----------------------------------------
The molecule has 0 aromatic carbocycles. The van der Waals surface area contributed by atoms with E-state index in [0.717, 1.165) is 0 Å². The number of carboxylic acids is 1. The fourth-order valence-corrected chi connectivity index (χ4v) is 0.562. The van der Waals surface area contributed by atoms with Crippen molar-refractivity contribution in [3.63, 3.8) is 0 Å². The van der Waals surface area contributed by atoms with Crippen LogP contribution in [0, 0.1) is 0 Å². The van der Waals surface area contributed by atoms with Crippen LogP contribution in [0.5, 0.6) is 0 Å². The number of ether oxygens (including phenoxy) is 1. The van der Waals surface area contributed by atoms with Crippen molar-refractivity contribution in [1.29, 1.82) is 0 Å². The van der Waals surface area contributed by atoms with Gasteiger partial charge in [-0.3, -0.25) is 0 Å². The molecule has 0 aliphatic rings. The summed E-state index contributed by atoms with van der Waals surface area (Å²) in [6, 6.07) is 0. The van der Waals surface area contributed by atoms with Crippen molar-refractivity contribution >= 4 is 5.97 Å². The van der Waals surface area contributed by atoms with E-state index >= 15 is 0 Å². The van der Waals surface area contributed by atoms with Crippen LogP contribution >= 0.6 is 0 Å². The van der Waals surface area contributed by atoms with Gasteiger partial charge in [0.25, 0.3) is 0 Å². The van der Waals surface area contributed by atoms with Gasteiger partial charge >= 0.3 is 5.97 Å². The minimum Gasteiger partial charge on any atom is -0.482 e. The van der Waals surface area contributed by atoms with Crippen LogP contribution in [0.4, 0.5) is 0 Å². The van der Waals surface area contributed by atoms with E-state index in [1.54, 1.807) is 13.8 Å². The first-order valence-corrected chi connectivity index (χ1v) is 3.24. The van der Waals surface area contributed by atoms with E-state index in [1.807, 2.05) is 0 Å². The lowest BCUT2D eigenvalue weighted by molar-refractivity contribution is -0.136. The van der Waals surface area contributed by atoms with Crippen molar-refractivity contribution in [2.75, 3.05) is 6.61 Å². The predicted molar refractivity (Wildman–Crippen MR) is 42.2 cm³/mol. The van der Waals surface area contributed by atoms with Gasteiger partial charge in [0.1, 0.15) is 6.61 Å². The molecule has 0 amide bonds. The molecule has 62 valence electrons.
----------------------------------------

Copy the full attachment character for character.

The molecule has 0 aromatic carbocycles. The van der Waals surface area contributed by atoms with E-state index in [0.717, 1.165) is 0 Å². The number of carboxylic acids is 1. The fourth-order valence-corrected chi connectivity index (χ4v) is 0.562. The van der Waals surface area contributed by atoms with Crippen molar-refractivity contribution in [3.63, 3.8) is 0 Å². The van der Waals surface area contributed by atoms with Crippen LogP contribution in [0, 0.1) is 0 Å². The van der Waals surface area contributed by atoms with Crippen LogP contribution in [0.5, 0.6) is 0 Å². The number of ether oxygens (including phenoxy) is 1. The van der Waals surface area contributed by atoms with Crippen molar-refractivity contribution in [1.29, 1.82) is 0 Å². The van der Waals surface area contributed by atoms with Gasteiger partial charge in [-0.3, -0.25) is 0 Å². The molecule has 0 aliphatic rings. The summed E-state index contributed by atoms with van der Waals surface area (Å²) in [6, 6.07) is 0. The van der Waals surface area contributed by atoms with Crippen molar-refractivity contribution >= 4 is 5.97 Å². The van der Waals surface area contributed by atoms with E-state index >= 15 is 0 Å². The van der Waals surface area contributed by atoms with Crippen LogP contribution >= 0.6 is 0 Å². The van der Waals surface area contributed by atoms with Gasteiger partial charge in [0.25, 0.3) is 0 Å². The van der Waals surface area contributed by atoms with Gasteiger partial charge >= 0.3 is 5.97 Å². The minimum Gasteiger partial charge on any atom is -0.482 e. The van der Waals surface area contributed by atoms with Crippen LogP contribution in [0.4, 0.5) is 0 Å². The van der Waals surface area contributed by atoms with E-state index in [1.54, 1.807) is 13.8 Å². The first-order valence-corrected chi connectivity index (χ1v) is 3.24. The van der Waals surface area contributed by atoms with E-state index in [1.807, 2.05) is 0 Å². The lowest BCUT2D eigenvalue weighted by molar-refractivity contribution is -0.136. The van der Waals surface area contributed by atoms with Crippen molar-refractivity contribution in [2.75, 3.05) is 6.61 Å². The predicted molar refractivity (Wildman–Crippen MR) is 42.2 cm³/mol. The van der Waals surface area contributed by atoms with Gasteiger partial charge in [0.1, 0.15) is 6.61 Å². The molecule has 0 amide bonds. The molecule has 62 valence electrons.